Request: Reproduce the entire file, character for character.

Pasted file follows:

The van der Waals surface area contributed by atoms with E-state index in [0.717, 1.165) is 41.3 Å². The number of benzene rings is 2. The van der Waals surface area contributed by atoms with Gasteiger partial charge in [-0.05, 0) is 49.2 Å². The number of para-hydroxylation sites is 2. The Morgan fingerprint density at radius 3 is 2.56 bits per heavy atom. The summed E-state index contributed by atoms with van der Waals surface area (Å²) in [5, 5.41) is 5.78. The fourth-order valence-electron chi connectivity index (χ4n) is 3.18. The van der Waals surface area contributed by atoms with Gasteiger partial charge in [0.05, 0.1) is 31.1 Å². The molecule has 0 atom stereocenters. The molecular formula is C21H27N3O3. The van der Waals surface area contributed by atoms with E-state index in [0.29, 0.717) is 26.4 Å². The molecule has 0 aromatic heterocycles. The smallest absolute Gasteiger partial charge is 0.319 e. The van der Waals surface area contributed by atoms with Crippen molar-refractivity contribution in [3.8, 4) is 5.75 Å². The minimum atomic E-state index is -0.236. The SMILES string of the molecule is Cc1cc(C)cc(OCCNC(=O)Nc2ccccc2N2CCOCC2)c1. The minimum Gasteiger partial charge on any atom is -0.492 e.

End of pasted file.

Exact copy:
The van der Waals surface area contributed by atoms with E-state index in [0.717, 1.165) is 41.3 Å². The number of benzene rings is 2. The van der Waals surface area contributed by atoms with Gasteiger partial charge in [-0.05, 0) is 49.2 Å². The number of para-hydroxylation sites is 2. The Morgan fingerprint density at radius 3 is 2.56 bits per heavy atom. The summed E-state index contributed by atoms with van der Waals surface area (Å²) in [5, 5.41) is 5.78. The fourth-order valence-electron chi connectivity index (χ4n) is 3.18. The van der Waals surface area contributed by atoms with Gasteiger partial charge in [0.05, 0.1) is 31.1 Å². The molecule has 0 atom stereocenters. The molecular formula is C21H27N3O3. The van der Waals surface area contributed by atoms with E-state index in [0.29, 0.717) is 26.4 Å². The molecule has 0 aromatic heterocycles. The smallest absolute Gasteiger partial charge is 0.319 e. The van der Waals surface area contributed by atoms with Crippen molar-refractivity contribution in [3.8, 4) is 5.75 Å². The minimum atomic E-state index is -0.236. The SMILES string of the molecule is Cc1cc(C)cc(OCCNC(=O)Nc2ccccc2N2CCOCC2)c1. The minimum Gasteiger partial charge on any atom is -0.492 e.